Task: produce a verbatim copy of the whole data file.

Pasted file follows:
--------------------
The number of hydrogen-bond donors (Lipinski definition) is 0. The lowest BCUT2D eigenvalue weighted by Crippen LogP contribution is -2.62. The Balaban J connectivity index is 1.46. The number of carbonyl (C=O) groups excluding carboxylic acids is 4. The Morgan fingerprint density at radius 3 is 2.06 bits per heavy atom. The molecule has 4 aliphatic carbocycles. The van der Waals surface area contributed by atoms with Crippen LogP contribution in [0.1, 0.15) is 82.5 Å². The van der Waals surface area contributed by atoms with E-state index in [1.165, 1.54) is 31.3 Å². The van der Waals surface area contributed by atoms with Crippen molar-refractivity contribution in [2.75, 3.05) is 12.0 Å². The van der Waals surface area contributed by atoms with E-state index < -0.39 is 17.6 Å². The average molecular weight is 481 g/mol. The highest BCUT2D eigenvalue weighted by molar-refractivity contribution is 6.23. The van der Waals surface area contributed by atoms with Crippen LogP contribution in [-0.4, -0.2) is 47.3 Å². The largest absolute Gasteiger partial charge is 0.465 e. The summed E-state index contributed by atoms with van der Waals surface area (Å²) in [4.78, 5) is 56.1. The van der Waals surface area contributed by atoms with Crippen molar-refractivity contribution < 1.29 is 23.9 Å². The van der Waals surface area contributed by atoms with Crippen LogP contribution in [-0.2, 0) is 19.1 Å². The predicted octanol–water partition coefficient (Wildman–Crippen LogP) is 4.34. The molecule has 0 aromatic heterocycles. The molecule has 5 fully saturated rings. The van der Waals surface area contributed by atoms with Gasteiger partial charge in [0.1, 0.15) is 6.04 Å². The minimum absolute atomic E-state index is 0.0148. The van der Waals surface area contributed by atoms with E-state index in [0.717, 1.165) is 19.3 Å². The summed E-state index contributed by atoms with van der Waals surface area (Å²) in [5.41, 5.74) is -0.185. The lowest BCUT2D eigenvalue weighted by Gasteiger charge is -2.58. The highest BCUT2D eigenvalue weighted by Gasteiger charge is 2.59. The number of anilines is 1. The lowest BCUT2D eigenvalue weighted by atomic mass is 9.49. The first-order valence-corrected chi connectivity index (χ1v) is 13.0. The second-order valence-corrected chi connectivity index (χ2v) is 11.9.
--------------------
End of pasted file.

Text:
The number of hydrogen-bond donors (Lipinski definition) is 0. The lowest BCUT2D eigenvalue weighted by Crippen LogP contribution is -2.62. The Balaban J connectivity index is 1.46. The number of carbonyl (C=O) groups excluding carboxylic acids is 4. The Morgan fingerprint density at radius 3 is 2.06 bits per heavy atom. The molecule has 4 aliphatic carbocycles. The van der Waals surface area contributed by atoms with Crippen LogP contribution in [0.1, 0.15) is 82.5 Å². The van der Waals surface area contributed by atoms with E-state index in [1.165, 1.54) is 31.3 Å². The van der Waals surface area contributed by atoms with Crippen molar-refractivity contribution in [2.75, 3.05) is 12.0 Å². The van der Waals surface area contributed by atoms with E-state index < -0.39 is 17.6 Å². The average molecular weight is 481 g/mol. The highest BCUT2D eigenvalue weighted by molar-refractivity contribution is 6.23. The van der Waals surface area contributed by atoms with Crippen LogP contribution in [-0.4, -0.2) is 47.3 Å². The largest absolute Gasteiger partial charge is 0.465 e. The summed E-state index contributed by atoms with van der Waals surface area (Å²) in [4.78, 5) is 56.1. The van der Waals surface area contributed by atoms with Crippen molar-refractivity contribution < 1.29 is 23.9 Å². The van der Waals surface area contributed by atoms with Crippen LogP contribution in [-0.2, 0) is 19.1 Å². The predicted octanol–water partition coefficient (Wildman–Crippen LogP) is 4.34. The molecule has 0 aromatic heterocycles. The molecule has 5 fully saturated rings. The van der Waals surface area contributed by atoms with Gasteiger partial charge in [0.1, 0.15) is 6.04 Å². The minimum absolute atomic E-state index is 0.0148. The van der Waals surface area contributed by atoms with E-state index in [0.717, 1.165) is 19.3 Å². The summed E-state index contributed by atoms with van der Waals surface area (Å²) in [5.41, 5.74) is -0.185. The lowest BCUT2D eigenvalue weighted by Gasteiger charge is -2.58. The highest BCUT2D eigenvalue weighted by Gasteiger charge is 2.59. The number of anilines is 1. The lowest BCUT2D eigenvalue weighted by atomic mass is 9.49. The first-order valence-corrected chi connectivity index (χ1v) is 13.0. The second-order valence-corrected chi connectivity index (χ2v) is 11.9.